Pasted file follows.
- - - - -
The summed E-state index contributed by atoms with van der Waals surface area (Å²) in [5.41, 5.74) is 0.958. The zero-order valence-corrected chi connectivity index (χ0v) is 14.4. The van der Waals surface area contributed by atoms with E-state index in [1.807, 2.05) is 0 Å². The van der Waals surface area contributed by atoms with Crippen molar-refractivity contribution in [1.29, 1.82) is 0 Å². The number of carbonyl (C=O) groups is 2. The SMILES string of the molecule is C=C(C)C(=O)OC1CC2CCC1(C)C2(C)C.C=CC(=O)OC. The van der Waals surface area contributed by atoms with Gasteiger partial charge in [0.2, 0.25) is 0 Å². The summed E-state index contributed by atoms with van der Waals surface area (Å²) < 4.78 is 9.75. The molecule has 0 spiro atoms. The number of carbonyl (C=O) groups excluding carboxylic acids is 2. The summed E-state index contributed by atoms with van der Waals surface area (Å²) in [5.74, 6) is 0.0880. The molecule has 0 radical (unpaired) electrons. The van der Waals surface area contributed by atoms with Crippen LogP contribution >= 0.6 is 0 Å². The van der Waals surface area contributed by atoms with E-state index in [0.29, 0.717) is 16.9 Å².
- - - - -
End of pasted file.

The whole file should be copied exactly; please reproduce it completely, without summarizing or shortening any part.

The summed E-state index contributed by atoms with van der Waals surface area (Å²) in [5.41, 5.74) is 0.958. The zero-order valence-corrected chi connectivity index (χ0v) is 14.4. The van der Waals surface area contributed by atoms with E-state index in [1.807, 2.05) is 0 Å². The van der Waals surface area contributed by atoms with Crippen molar-refractivity contribution in [1.29, 1.82) is 0 Å². The number of carbonyl (C=O) groups is 2. The SMILES string of the molecule is C=C(C)C(=O)OC1CC2CCC1(C)C2(C)C.C=CC(=O)OC. The van der Waals surface area contributed by atoms with Gasteiger partial charge in [0.2, 0.25) is 0 Å². The summed E-state index contributed by atoms with van der Waals surface area (Å²) < 4.78 is 9.75. The molecule has 0 spiro atoms. The number of carbonyl (C=O) groups excluding carboxylic acids is 2. The summed E-state index contributed by atoms with van der Waals surface area (Å²) in [5.74, 6) is 0.0880. The molecule has 0 radical (unpaired) electrons. The van der Waals surface area contributed by atoms with Crippen LogP contribution >= 0.6 is 0 Å². The van der Waals surface area contributed by atoms with E-state index in [0.29, 0.717) is 16.9 Å².